India possesses a rich array of biomass assets. These renewable natural substances preserve tremendous capability for generating energy, lowering greenhouse gas emissions, and promoting sustainable development. In this section, we will deal with various biomass sources, their characteristics, availability, and potential usage, highlighting the importance of those assets in our renewable energy landscape.
Agricultural biomass plays a substantial role in India’s renewable energy endeavour. With its vast agricultural land and diverse crop cultivation, India has abundant agricultural biomass sources. Let us look at these sources in detail.
(A) Crop Residues– Crop residues are the remnants left in the field after crop harvesting. They include diverse plant parts, such as stems, leaves, and husks.
- Rice Straw: It is a byproduct of rice cultivation. It is traditionally used as animal feed and bedding material. It is also utilise for power generation, biofuels, and as a raw material for biogas production.
- Wheat Straw: It is the residue left after harvesting wheat. It has potential applications in power generation and as a raw material for bioethanol production.
- Sugarcane Bagasse: The fibrous residue left after extracting juice from sugarcane. It finds extensive use in heat and power in sugar mills and as a feedstock for bioethanol production.
- Maize Stalks: Maize stalks are the leftover stems of maize plants after grain harvesting. They can be utilised for animal feed, biomass power generation, and as a raw material for biofuel production.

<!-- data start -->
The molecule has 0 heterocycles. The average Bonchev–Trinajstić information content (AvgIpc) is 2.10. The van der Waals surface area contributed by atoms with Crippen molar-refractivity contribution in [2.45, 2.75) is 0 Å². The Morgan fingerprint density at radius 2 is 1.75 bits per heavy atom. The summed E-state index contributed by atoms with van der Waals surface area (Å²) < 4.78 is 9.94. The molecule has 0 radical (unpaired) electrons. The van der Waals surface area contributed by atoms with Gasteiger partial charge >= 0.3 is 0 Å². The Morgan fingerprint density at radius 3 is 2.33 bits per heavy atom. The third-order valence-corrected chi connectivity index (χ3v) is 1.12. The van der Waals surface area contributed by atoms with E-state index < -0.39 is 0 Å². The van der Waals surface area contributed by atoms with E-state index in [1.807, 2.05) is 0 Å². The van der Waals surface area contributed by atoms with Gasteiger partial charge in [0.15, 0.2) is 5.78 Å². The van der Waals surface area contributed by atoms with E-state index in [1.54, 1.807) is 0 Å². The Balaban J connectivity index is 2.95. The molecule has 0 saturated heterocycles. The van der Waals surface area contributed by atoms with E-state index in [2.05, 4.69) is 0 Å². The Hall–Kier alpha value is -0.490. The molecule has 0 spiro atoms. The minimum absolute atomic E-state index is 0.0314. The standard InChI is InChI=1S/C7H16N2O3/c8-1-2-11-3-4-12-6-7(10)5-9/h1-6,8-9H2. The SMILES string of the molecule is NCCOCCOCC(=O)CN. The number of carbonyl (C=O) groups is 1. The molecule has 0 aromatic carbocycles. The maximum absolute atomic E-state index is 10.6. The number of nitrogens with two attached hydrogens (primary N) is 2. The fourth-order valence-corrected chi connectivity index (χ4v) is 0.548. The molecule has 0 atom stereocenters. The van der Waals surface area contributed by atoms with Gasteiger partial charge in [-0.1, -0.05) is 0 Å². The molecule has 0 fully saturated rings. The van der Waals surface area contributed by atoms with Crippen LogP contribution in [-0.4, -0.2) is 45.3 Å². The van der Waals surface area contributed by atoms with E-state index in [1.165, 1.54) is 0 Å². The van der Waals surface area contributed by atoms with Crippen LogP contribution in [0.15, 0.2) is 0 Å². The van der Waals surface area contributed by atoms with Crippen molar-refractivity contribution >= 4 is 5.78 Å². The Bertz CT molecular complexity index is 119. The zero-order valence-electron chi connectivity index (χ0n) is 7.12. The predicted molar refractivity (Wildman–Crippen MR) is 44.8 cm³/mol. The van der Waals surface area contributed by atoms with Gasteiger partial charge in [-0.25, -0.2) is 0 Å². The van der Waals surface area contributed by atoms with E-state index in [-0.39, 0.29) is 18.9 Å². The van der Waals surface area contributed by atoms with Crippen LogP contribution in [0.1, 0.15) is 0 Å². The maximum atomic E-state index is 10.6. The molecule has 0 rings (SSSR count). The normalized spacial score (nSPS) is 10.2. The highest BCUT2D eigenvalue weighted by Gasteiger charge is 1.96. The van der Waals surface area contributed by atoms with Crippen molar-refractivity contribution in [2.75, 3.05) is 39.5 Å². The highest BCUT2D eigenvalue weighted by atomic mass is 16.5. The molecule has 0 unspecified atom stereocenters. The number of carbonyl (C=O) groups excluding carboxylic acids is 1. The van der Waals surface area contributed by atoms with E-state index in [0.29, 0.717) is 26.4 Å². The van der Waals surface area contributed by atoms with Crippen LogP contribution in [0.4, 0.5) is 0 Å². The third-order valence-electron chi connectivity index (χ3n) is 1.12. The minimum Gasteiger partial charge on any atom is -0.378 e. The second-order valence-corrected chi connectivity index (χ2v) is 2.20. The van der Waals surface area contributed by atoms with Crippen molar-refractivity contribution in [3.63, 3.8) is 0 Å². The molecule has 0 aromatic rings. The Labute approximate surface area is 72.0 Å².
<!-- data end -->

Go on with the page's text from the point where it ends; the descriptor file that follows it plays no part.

- Cotton Stalks: The remains of cotton plants after harvesting cotton fibres. They have applications as feedstock for paper and board production, fuel for energy generation, or conversion into biochar.
- Groundnut Shells: These are the outer coverings of groundnut kernels. They can be used as a biomass fuel, animal feed, bio-oil and biochar source.
Forestry biomass is organic materials derives from forest resources, including trees, shrubs, and other vegetation. It is a significant renewable energy source in India with various applications.
These residues include branches, twigs, bark, leaves, and wood waste. Forest residues have high energy content and is utilise as fuel for power generation and heating. Woody biomass mainly compose of carbohydrates and lignin. The wood processing industry in India generates significant biomass residues. Sawdust, wood chips, and wood waste from industries like sawmills, plywood manufacturing, and furniture production can be utilized as feedstock. The residues are commonly utilized for energy production in biomass power plants or as fuel for industrial operations.
Urban and Industrial waste
It refers to organic waste materials generated in urban areas and industrial sectors.